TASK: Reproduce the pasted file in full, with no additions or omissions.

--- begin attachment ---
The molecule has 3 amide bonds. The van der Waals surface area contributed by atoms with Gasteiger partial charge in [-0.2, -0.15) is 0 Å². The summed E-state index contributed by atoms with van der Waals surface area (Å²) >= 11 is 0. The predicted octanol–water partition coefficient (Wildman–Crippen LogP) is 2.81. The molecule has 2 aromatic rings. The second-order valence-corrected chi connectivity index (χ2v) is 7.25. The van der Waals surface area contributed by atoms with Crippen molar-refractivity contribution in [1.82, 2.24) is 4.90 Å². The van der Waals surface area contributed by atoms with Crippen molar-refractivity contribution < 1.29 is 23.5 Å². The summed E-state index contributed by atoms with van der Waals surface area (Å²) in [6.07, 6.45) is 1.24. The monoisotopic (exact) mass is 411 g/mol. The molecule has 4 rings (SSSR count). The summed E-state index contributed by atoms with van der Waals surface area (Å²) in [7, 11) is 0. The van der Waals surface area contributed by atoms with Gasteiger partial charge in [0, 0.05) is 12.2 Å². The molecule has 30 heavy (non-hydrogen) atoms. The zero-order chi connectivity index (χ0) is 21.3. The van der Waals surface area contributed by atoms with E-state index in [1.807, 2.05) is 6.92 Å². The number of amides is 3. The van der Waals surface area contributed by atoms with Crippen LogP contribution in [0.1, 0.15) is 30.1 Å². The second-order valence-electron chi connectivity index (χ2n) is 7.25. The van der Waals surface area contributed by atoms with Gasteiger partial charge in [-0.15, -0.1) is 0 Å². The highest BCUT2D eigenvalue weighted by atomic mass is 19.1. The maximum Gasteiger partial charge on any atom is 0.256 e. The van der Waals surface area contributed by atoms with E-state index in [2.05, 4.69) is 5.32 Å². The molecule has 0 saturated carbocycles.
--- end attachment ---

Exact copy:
The molecule has 3 amide bonds. The van der Waals surface area contributed by atoms with Gasteiger partial charge in [-0.2, -0.15) is 0 Å². The summed E-state index contributed by atoms with van der Waals surface area (Å²) >= 11 is 0. The predicted octanol–water partition coefficient (Wildman–Crippen LogP) is 2.81. The molecule has 2 aromatic rings. The second-order valence-corrected chi connectivity index (χ2v) is 7.25. The van der Waals surface area contributed by atoms with Crippen molar-refractivity contribution in [1.82, 2.24) is 4.90 Å². The van der Waals surface area contributed by atoms with Crippen molar-refractivity contribution < 1.29 is 23.5 Å². The summed E-state index contributed by atoms with van der Waals surface area (Å²) in [6.07, 6.45) is 1.24. The monoisotopic (exact) mass is 411 g/mol. The molecule has 4 rings (SSSR count). The summed E-state index contributed by atoms with van der Waals surface area (Å²) in [7, 11) is 0. The van der Waals surface area contributed by atoms with Gasteiger partial charge in [0, 0.05) is 12.2 Å². The molecule has 30 heavy (non-hydrogen) atoms. The zero-order chi connectivity index (χ0) is 21.3. The van der Waals surface area contributed by atoms with E-state index in [1.807, 2.05) is 6.92 Å². The number of amides is 3. The van der Waals surface area contributed by atoms with Crippen LogP contribution in [0.1, 0.15) is 30.1 Å². The second-order valence-electron chi connectivity index (χ2n) is 7.25. The van der Waals surface area contributed by atoms with Gasteiger partial charge in [-0.15, -0.1) is 0 Å². The highest BCUT2D eigenvalue weighted by atomic mass is 19.1. The maximum Gasteiger partial charge on any atom is 0.256 e. The van der Waals surface area contributed by atoms with E-state index in [2.05, 4.69) is 5.32 Å². The molecule has 0 saturated carbocycles.